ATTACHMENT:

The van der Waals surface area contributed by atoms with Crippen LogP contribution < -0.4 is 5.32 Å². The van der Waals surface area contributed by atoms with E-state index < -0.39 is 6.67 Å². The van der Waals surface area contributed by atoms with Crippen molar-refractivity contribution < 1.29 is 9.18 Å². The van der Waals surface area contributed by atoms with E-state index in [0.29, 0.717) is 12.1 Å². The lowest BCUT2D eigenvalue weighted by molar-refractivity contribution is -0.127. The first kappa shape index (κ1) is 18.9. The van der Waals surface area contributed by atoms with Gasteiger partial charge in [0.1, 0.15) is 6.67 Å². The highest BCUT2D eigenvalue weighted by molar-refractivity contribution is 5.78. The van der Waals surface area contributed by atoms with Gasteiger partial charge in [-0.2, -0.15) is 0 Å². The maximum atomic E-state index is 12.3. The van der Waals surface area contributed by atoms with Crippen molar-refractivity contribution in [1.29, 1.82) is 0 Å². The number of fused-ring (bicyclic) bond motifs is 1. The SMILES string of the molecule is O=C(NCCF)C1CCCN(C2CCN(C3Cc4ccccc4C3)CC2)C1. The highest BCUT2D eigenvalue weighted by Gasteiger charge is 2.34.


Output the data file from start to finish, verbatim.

The van der Waals surface area contributed by atoms with Crippen LogP contribution < -0.4 is 5.32 Å². The van der Waals surface area contributed by atoms with E-state index < -0.39 is 6.67 Å². The van der Waals surface area contributed by atoms with Crippen molar-refractivity contribution < 1.29 is 9.18 Å². The van der Waals surface area contributed by atoms with E-state index in [0.29, 0.717) is 12.1 Å². The lowest BCUT2D eigenvalue weighted by molar-refractivity contribution is -0.127. The first kappa shape index (κ1) is 18.9. The van der Waals surface area contributed by atoms with Gasteiger partial charge in [0.1, 0.15) is 6.67 Å². The highest BCUT2D eigenvalue weighted by molar-refractivity contribution is 5.78. The van der Waals surface area contributed by atoms with Gasteiger partial charge in [-0.2, -0.15) is 0 Å². The maximum atomic E-state index is 12.3. The van der Waals surface area contributed by atoms with Crippen molar-refractivity contribution in [1.29, 1.82) is 0 Å². The number of fused-ring (bicyclic) bond motifs is 1. The SMILES string of the molecule is O=C(NCCF)C1CCCN(C2CCN(C3Cc4ccccc4C3)CC2)C1. The highest BCUT2D eigenvalue weighted by Gasteiger charge is 2.34.